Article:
First, I am always on the lookout for both students and materials showing the expected behavior. Throughout workstations whether reading or math, I will at random take a walk through the room. Although I am always with a small group, there are moments when all students are working and I can take 30 seconds to walk the room. I take my phone and look for students or materials showing excellent use or work. These little expectation snaps I take become future praise reports. I put these snapshots up as students file into the room or as our reflection to close out the stations. We talk about all of the wonderful behaviors being exemplified. Likewise, a quick 30-second video of a workstation is a powerful tool. Students can see and hear the correct math talk and behavior being shown.
Another way to keep expectations high in quality work is to do the same for student work. Covering student names, I display work that meets or exceeds expectations during workstations. Whether this is gameplay, independent practice, or recording sheets, I want all aspects shown. Student logged out and carefully put away headphones correctly?
Make a big deal! All of these little praise reports throughout the year show that you are always aware and expecting the best from students.
Tip 5: Accountability
The final tip to manage workstations is accountability. This is also the Mount Everest of grading! Every student working through multiple tasks daily during workstations for reading and math means there’s a lot to be accountable for. How do we keep students from relaxing or falling into a minimum required attitude? This is the cousin to the expectations tip. Like expectations, we want to keep showing students what is important and expected through the year. So for work, we must keep up. But I do not grade every piece of paper that students touch or I wouldn’t be able to show up for class. I’d be grading day and night.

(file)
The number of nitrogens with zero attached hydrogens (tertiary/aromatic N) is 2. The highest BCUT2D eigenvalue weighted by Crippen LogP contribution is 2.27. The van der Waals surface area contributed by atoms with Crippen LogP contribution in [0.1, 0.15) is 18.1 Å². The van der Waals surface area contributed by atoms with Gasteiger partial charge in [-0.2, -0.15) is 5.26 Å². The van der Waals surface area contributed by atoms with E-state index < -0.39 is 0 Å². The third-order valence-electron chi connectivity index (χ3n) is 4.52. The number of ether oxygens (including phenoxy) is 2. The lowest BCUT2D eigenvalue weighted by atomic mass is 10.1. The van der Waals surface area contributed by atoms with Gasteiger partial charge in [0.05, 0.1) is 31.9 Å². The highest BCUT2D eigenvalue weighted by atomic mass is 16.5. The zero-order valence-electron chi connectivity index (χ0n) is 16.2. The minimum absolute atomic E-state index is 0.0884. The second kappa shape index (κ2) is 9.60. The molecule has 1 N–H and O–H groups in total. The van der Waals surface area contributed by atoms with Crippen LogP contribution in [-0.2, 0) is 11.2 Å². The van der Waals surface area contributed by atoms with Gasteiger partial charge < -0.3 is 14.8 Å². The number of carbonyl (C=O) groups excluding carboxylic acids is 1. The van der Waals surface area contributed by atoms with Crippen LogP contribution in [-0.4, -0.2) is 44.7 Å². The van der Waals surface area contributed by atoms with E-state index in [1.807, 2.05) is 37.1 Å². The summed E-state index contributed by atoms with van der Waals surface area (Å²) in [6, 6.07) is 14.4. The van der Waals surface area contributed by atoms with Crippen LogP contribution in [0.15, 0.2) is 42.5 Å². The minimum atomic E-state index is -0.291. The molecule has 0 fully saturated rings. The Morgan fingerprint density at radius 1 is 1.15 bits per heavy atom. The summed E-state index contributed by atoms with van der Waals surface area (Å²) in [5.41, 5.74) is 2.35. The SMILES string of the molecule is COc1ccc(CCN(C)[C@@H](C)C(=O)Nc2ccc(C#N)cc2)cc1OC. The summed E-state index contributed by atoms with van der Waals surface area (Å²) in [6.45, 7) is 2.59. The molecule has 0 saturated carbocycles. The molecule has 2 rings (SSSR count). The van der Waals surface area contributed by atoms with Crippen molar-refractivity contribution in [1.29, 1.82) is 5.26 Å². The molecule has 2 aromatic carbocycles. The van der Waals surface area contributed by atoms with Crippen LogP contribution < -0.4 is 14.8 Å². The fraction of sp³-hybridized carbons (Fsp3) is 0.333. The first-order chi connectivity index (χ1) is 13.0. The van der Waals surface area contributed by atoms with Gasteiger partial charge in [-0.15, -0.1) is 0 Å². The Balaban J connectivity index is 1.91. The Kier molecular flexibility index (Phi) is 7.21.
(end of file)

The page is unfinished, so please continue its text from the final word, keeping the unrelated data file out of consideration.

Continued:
I choose a day of the week (Thursday) and I designate this the station work check day. At the end of the day, students place their reading and math folders out containing Monday through Thursday’s work. They also set out their reading and math journals too. I choose the activities which I am using to take grades in advance, so I specifically look for these in each student work pile. The rest of the work is checked for completion or scanned for removal from the take-home pile. Things that don’t make much sense or show a record of what took place such as scratch paper or a half-finished recording sheet go straight to trash. The majority of the work is scanned for accuracy and completion, but I do not take hours on these tasks. I carefully grade the stations and journal entries I planned to use for grades.
When students arrive on Fridays, they will see how they fared for the week. Students then have Friday’s workstation time to do corrections, makeup station work, or get reteaching help. This system greatly helped me stay on top of the work. Students also know they will be held accountable for their tasks so they must have them done. It will take away from their Friday activities if they have to fix fake work or redo assignments.
More on Running Workstations
It’s no secret that I love Guided Math. Although I teach both Guided Reading and Guided Math, my heart belongs to the Guided Math structure. If you would love to see more on how I run both Guided Reading and Guided Math, a great place to start is with the posts below linked just for you.